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Boost for Putin as Elon Musk's 'Starlink refusal' deals blow to Ukraine counter-offensive

NewsBoost for Putin as Elon Musk's 'Starlink refusal' deals blow to Ukraine counter-offensive

Elon Musk has reportedly dealt a blow to Ukraine’s counter-offensive – and boosted Vladimir Putin and his Russian invaders.

Ukrainian armed forces had to scrap a planned naval drone strike in the Black Sea after the SpaceX CEO refused them access to the Starlink satellite network, claims a US report. Satellite terminals donated by Musk have become vital to Ukraine’s military communications.

The Russian government has previously appeared to suggest that Musk’s satellites could be a “legitimate target for retaliation”. However, the Telsa chief then said he did not want Starlink to be used to conduct long-range offensive strikes.

Now, Kyiv’s top general has reportedly said his forces had had their access to Starlink restricted on a number of occasions. The latest Starlink refusal saw Ukraine’s armed forces unable to remotely pilot a drone packed with explosives into a Russian ship in occupied Crimea, General Valeriy Zaluzhnyi claimed.

He raised the issue with his United States counterpart, General Mark Milley, chairman of the Joint Chiefs of Staff, reports The New York Times. A Government spokesperson said the incident demonstrated that Ukraine “desperately” needs “absolute operational and technical independence” during “critical stages of the war.”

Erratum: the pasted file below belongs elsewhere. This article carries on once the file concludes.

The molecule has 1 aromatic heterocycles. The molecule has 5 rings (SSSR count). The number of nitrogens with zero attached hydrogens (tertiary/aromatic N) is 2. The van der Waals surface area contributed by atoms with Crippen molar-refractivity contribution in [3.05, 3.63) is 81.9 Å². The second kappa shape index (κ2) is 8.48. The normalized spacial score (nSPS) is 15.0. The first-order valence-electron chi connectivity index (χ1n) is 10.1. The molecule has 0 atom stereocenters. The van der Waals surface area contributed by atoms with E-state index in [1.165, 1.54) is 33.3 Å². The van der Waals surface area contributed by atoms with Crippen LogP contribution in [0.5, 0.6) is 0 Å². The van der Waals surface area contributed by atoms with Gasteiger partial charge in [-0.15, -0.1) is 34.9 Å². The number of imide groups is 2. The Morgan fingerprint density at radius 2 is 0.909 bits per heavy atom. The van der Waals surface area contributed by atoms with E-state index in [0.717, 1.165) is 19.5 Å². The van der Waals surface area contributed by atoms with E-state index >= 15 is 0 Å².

Mykhailo Podolyak, an advisor to Ukrainian president Volodymyr Zelensky, told The Telegraph: “The dependence of decision-making and its implementation must be 100 per cent. The risks for our military are too great when the course of offensive operations depends on external circumstances or third parties.”

Elon Musk has previously suggested that he can’t win when it comes to allowing Ukraine Starlink access. At the end of January – responding to claims he was a “war criminal” for allowing Starlink to be used by Ukrainian armed forces – he tweeted: “Damned if you do, damned if you don’t. SpaceX Starlink has become the connectivity backbone of Ukraine all the way up to the front lines. This is the damned if you do part.

“However, we are not allowing Starlink to be used for long-range drone strikes. This is the damned if you don’t part.”

A few months earlier, in October 2022, the Russian government indirectly warned Musk that it could shoot down his satellites. Konstantin Vorontsov, deputy head of the Russian delegation warned that “quasi-civilian infrastructure may become a legitimate target for retaliation”.

Last year, the 52-year-old South African-born billionaire published a “peace plan” for Ukraine. He suggested it should mirror sovereignty referendums organised by Russia in regions it occupied.

The Kremlin welcomed the billionaire’s suggestion as a “positive” step. Kyiv, however, accused him of presenting proposals aligned with Russian interests.

Ulrike Franke, a senior fellow at the European Council on Foreign Relations, suggested Musk – who recently changed the name of Twitter to X – has too much power. Franke said: “It doesn’t matter how you feel about Musk – no individual should have this power.”

And Kenneth Roth, a former executive director of Human Rights Watch, said Kyiv’s military operations were “in effect being second-guessed and sometimes rejected by Elon Musk, with his uncertain political loyalties and quirky personality”.

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